The controls on the sale of oak trees grown in the outbreak areas are the same as those which apply to imports: oak plants must not be more than 2 metres high, and must have been inspected and found free from all life stages of the moth. The moth is less likely to colonise or lay eggs on trees smaller than this, and visual inspection is much more practicable on small trees than it is on larger, semi-mature trees such as those used in landscaping work. In addition, it is not permitted to move oak material arising from pruning or felling of oak trees in the affected areas without consulting the Forestry Commission. Please contact our Plant Health Service, 0131 314 6414, for details of requirements.
What action was taken when the pest was first found?
The pest was first found in South-West London in summer 2006, and immediate action was taken to survey the area and destroy the nests that were found. The next opportunity to take action was during spring 2007, when we commissioned surveys to find out whether the species had successfully over-wintered in the area. The finding of newly hatched caterpillars confirmed the capacity of the moth’s eggs to over-winter here, and we immediately commissioned treatment of the caterpillars, followed by a nest destruction programme in the pupal stage that summer.
Following our Pest Contingency Plan, we also convened an Outbreak Management Team (OMT) for West and South-West London in June 2007, with the objective of eradicating the outbreak. Unfortunately eradication from West and South-West London has not proved possible, and since 2011 the objective has been to prevent or slow its spread as much as possible, and keep its population and impact as low as possible. The Outbreak Management Team is now an Outbreak Liaison Group of representatives of the various authorities and managers of large land-holdings involved. We also quickly formed an Outbreak Management Team for the Bromley outbreak discovered in 2012, where we are aiming to eradicate the species from the area.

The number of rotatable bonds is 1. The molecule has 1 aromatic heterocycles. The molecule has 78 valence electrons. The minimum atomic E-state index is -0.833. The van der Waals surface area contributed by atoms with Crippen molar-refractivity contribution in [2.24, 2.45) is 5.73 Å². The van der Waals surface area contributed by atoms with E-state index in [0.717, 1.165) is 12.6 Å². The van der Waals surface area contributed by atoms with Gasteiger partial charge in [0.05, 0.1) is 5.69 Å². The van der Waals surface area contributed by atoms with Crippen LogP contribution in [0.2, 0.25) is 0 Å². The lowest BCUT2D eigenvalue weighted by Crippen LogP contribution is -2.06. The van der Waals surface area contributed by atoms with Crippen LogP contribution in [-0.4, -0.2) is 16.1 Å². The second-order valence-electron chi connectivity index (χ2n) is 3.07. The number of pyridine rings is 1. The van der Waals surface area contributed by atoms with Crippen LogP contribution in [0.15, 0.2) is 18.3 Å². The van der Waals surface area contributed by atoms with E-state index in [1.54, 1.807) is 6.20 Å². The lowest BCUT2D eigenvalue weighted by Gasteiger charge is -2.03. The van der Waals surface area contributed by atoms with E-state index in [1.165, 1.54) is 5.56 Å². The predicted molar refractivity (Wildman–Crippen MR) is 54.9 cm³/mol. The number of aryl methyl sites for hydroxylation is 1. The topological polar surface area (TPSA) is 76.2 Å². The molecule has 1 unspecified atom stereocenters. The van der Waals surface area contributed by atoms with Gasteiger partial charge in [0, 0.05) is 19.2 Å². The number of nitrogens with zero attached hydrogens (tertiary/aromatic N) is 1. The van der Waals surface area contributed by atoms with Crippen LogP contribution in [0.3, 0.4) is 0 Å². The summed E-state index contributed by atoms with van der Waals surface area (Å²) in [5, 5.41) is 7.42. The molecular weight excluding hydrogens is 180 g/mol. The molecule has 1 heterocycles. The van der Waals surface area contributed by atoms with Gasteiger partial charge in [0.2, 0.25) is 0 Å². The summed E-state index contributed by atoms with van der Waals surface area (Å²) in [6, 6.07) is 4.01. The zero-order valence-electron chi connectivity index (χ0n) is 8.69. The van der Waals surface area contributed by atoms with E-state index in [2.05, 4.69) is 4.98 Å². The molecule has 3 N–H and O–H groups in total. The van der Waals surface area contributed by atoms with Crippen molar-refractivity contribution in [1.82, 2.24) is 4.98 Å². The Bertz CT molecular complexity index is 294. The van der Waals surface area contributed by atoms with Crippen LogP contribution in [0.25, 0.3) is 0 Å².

Eradication is still the objective in Pangbourne, where the scale of the outbreak is much smaller, and where our surveyors and West Berkshire Council had considerable success in locating and treating infested trees in 2011 and 2012.
Why was it decided to no longer eradicate OPM from West and South-West London?
On-the-ground experience and scientific advice after several years of tackling the outbreak led us to the conclusion that it would not be possible to eradicate the pest from this area. West and South-west London has hundreds of thousands of oak trees, many of them difficult to access, and this, combined with the brief window of opportunity to tackle the pest during late spring and early summer with finite resources, led us to conclude that eradication was no longer practicable. Ministers have accepted this advice, and we and our partners now aim to keep the population as low as possible and contain its spread as much as possible, thereby minimising the risk to public health and the area’s much-loved oak trees.
Should we avoid planting oak as a precaution?
No, there is no reason why oak trees should not continue to be planted, and stocks should be readily available from nurseries and garden centres. However, we do suggest that anyone planning large-scale plantings in the London area, especially where there is good public access, should be aware of the possibility that the moth could spread and might pose a risk to human health.Last updated: 08/27/2014